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Colloquium Brief: CBRNe: The Ongoing Challenge - Kingston Conference On International Security

September 29, 2014 | Dr. Robert J. Bunker

Tagged in: Colloquium Brief

 

Key Insights.

  • Little ‘e’ (explosive events) suicide bombings have their conceptual origins in tactical actions (destructive) between military forces—including World War II Japanese Kamikazes—that, in time, evolved into acts of terrorism with strategic (disruptive) political outcomes.
  • IED fatigue exists for troops in Afghanistan and for policymakers in Ottawa, Canada, and Washington, DC.
  • From a military perspective, weapons of mass destruction (WMD) have always been considered the most dangerous potential challenge to be encountered in war. The threat of terrorist groups acquiring chemical, biological, radiological, nuclear, and explosive events (CBRNe) materials has grown considerably and has led governments and international organizations to adopt regulations and programs to defend populations against associated risks.
  • The humanitarian and environmental consequences that would be caused by the use of nuclear weapons are readily recognized.
  • North Korea’s proliferation program consists of four key parts: 1) WMD and the platforms to carry it (ballistic missiles); 2) conventional weapons sales; 3) refurbishment of Soviet era weapons for countries that still use them; and, 4) technical and military assistance and advising.
  • Two types of risk are associated with the local Canadian CBRNe threat. One enabler is the latent potential within the general population and its subgroups to be radicalized to the point of sympathizing with, supporting, or even committing a CBRNe event. Networks are another enabler, specifically cross-border ones since much of the CBRNe material is highly controlled within Canada and thus more readily obtainable outside the country.
  • Military and federal support to civil society function much like strategic mutual aid within an incident command structure that is public agency (local and state/province civilian) led.
  • The Canadian perspective on the five questions guiding CRBN response policy are: 1) How has the strategic environment evolved? (How has the CBRNe threat evolved?); 2) What new capabilities should be part of our future tool kit? (What have we learned from Syria?); 3) How do we improve the way we do business? 4) Can we be more interdependent with allies (domestic and international levels)? and, 5) What are the tradeoffs we need to make (investment balancing)?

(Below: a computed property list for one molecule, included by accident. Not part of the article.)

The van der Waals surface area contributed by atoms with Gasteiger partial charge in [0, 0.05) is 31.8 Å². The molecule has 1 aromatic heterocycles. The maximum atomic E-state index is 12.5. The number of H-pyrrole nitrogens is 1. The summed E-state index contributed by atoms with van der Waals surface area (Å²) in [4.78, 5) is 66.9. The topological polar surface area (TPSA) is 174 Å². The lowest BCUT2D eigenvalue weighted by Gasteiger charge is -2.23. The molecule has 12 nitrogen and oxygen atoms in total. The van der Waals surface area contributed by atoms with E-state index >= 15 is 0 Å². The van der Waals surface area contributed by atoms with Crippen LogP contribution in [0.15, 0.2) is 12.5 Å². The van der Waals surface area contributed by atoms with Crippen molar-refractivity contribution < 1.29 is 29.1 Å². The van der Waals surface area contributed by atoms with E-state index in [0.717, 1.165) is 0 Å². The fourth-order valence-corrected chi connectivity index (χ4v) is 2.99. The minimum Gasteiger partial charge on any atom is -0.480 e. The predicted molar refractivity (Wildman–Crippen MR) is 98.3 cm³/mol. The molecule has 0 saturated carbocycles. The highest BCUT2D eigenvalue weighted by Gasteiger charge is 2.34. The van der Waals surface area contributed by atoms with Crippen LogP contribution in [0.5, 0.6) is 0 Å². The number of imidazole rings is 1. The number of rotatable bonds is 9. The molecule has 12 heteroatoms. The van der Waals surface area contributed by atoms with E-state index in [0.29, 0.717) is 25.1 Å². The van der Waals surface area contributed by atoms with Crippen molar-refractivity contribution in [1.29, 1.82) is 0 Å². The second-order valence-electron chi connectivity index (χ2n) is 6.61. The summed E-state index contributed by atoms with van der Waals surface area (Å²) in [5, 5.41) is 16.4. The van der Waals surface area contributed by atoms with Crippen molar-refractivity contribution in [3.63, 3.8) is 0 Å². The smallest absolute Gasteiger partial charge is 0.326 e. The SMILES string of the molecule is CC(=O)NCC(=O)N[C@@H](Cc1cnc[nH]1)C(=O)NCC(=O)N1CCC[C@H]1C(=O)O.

Introduction.
 
      The 9th annual Kingston Conference on International Security (KCIS) was held in Kingston, Canada, May 12-14, 2014. This important North American defense research event has been held since 2006 and represents an integral bilateral academic strategic outreach interchange between Canadian and American Landpower forces. This year’s conference theme focused on “CBRNe: The Ongoing Challenge” and was co-sponsored by the Centre for International and Defence Policy, Queen’s University; the Canadian Army Doctrine and Training Centre (CADTC) of the Canadian Forces, Royal Military College of Canada; and the Canadian Army Command and Staff College; in cooperation with the Strategic Studies Institute (SSI), U.S. Army War College (USAWC). The 115 conference participants and attendees represented senior industrial, government, academic, military, and policing interests from across the United States, Canada, and the European Union (EU). The USAWC was represented by an SSI faculty presenter (Dr. Bunker) and, in the audience, by USAWC fellows attending Queen’s University.
 
      CBRNe, as a conference theme, refers to chemical, biological, radiological, nuclear, and explosive events that have the capacity to threaten Canada and its allies. The conference was divided into seven panels: I. From NBC to CBRNe: The Evolution of a Threat; II. The Current Threats—Global; III. The Current Threats—Regional; IV. The Current Threats—Local; V. The International Challenges; VI. The Domestic Challenges; and, VII. Policy Implications. The keynote address, “Global Governance of Nuclear Technology: An Insider’s View,” was delivered by Ambassador John Barrett, Canadian Nuclear Association.
 
      Main presentation themes and lessons learned from KCIS 2014 included:
      •    Little ‘e’ suicide bombings have their conceptual origins in tactical actions (destructive) between military forces—including World War II Japanese Kamikazes—that, in time, evolved into acts of terrorism with strategic (disruptive) political outcomes. These suicide bombings—both individual and vehicle borne improvised explosive devices (VBIED or car bombs) are mainly conventional in nature and directed against soft targets but have two contemporary variants: 1) stealth-based bombs (worn close to the body or disguised as common items) utilized against hard targets; and, 2) the ad hoc use of small ‘e’ dispersed biological and chemical agents against soft targets (fortunately with little-to-no success).
      •    IED fatigue exists for troops in Afghanistan and for policymakers in Ottawa and Washington, DC. Further, on the home fronts, low-level bombing incidents are a daily occurrence. For instance, in 2011, Canada faced 183 domestic bomb related incidents. IEDs represent a pervasive global threat carried out by terrorists, insurgents, pirates, criminals, and other violent nonstate actors. Canada seeks to disrupt (degrade) threat networks via the interagency Countering Threat Network (CTN) and Attacking the Network (AtN) in coordination with national and regional allies and partners in the pre-incident (“left of the boom”) and execution phases, respectively.